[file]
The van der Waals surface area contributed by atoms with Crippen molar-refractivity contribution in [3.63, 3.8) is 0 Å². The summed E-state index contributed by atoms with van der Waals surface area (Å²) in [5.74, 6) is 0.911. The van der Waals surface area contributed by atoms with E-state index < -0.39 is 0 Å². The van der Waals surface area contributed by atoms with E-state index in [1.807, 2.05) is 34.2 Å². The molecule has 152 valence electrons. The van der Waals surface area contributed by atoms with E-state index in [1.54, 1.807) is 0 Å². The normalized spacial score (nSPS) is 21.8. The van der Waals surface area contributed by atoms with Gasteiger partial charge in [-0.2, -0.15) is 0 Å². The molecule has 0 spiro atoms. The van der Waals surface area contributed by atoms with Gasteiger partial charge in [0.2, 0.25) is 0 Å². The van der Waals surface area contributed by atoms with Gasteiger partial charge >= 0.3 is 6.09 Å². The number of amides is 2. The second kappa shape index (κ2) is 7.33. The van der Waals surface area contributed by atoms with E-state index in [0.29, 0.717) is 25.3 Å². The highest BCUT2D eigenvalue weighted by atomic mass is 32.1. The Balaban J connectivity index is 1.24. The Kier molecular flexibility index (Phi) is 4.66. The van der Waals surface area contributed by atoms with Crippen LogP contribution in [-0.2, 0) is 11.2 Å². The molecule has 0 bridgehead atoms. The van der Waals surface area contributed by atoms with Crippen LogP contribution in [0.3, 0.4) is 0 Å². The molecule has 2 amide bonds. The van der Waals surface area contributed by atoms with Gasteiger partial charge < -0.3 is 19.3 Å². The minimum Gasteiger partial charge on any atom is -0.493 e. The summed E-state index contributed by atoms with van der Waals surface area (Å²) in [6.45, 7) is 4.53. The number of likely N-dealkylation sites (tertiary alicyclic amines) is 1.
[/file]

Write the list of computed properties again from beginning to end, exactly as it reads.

The van der Waals surface area contributed by atoms with Crippen molar-refractivity contribution in [3.63, 3.8) is 0 Å². The summed E-state index contributed by atoms with van der Waals surface area (Å²) in [5.74, 6) is 0.911. The van der Waals surface area contributed by atoms with E-state index < -0.39 is 0 Å². The van der Waals surface area contributed by atoms with E-state index in [1.807, 2.05) is 34.2 Å². The molecule has 152 valence electrons. The van der Waals surface area contributed by atoms with E-state index in [1.54, 1.807) is 0 Å². The normalized spacial score (nSPS) is 21.8. The van der Waals surface area contributed by atoms with Gasteiger partial charge in [-0.2, -0.15) is 0 Å². The molecule has 0 spiro atoms. The van der Waals surface area contributed by atoms with Gasteiger partial charge in [0.2, 0.25) is 0 Å². The van der Waals surface area contributed by atoms with Gasteiger partial charge >= 0.3 is 6.09 Å². The number of amides is 2. The second kappa shape index (κ2) is 7.33. The van der Waals surface area contributed by atoms with E-state index in [0.29, 0.717) is 25.3 Å². The highest BCUT2D eigenvalue weighted by atomic mass is 32.1. The Balaban J connectivity index is 1.24. The Kier molecular flexibility index (Phi) is 4.66. The van der Waals surface area contributed by atoms with Crippen LogP contribution in [-0.2, 0) is 11.2 Å². The molecule has 0 bridgehead atoms. The van der Waals surface area contributed by atoms with Crippen LogP contribution in [0.3, 0.4) is 0 Å². The molecule has 2 amide bonds. The van der Waals surface area contributed by atoms with Gasteiger partial charge < -0.3 is 19.3 Å². The minimum Gasteiger partial charge on any atom is -0.493 e. The summed E-state index contributed by atoms with van der Waals surface area (Å²) in [6.45, 7) is 4.53. The number of likely N-dealkylation sites (tertiary alicyclic amines) is 1.